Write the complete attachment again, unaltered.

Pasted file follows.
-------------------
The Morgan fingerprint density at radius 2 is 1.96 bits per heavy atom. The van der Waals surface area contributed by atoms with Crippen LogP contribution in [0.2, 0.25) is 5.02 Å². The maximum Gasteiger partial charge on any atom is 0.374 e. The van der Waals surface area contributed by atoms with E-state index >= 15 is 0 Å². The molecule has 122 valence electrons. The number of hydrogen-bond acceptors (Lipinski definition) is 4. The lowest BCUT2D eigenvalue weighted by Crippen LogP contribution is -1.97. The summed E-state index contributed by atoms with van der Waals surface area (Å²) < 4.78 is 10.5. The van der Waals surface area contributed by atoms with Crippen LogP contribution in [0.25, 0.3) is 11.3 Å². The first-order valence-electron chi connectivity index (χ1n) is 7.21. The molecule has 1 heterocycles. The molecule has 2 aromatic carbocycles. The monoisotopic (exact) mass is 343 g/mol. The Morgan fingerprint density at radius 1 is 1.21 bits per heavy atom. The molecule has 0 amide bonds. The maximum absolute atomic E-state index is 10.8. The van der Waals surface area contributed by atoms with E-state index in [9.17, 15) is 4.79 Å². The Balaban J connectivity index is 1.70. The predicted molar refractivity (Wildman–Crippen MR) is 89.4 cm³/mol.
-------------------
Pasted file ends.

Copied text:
The Morgan fingerprint density at radius 2 is 1.96 bits per heavy atom. The van der Waals surface area contributed by atoms with Crippen LogP contribution in [0.2, 0.25) is 5.02 Å². The maximum Gasteiger partial charge on any atom is 0.374 e. The van der Waals surface area contributed by atoms with E-state index >= 15 is 0 Å². The molecule has 122 valence electrons. The number of hydrogen-bond acceptors (Lipinski definition) is 4. The lowest BCUT2D eigenvalue weighted by Crippen LogP contribution is -1.97. The summed E-state index contributed by atoms with van der Waals surface area (Å²) < 4.78 is 10.5. The van der Waals surface area contributed by atoms with Crippen LogP contribution in [0.25, 0.3) is 11.3 Å². The first-order valence-electron chi connectivity index (χ1n) is 7.21. The molecule has 1 heterocycles. The molecule has 2 aromatic carbocycles. The monoisotopic (exact) mass is 343 g/mol. The Morgan fingerprint density at radius 1 is 1.21 bits per heavy atom. The molecule has 0 amide bonds. The maximum absolute atomic E-state index is 10.8. The van der Waals surface area contributed by atoms with E-state index in [9.17, 15) is 4.79 Å². The Balaban J connectivity index is 1.70. The predicted molar refractivity (Wildman–Crippen MR) is 89.4 cm³/mol.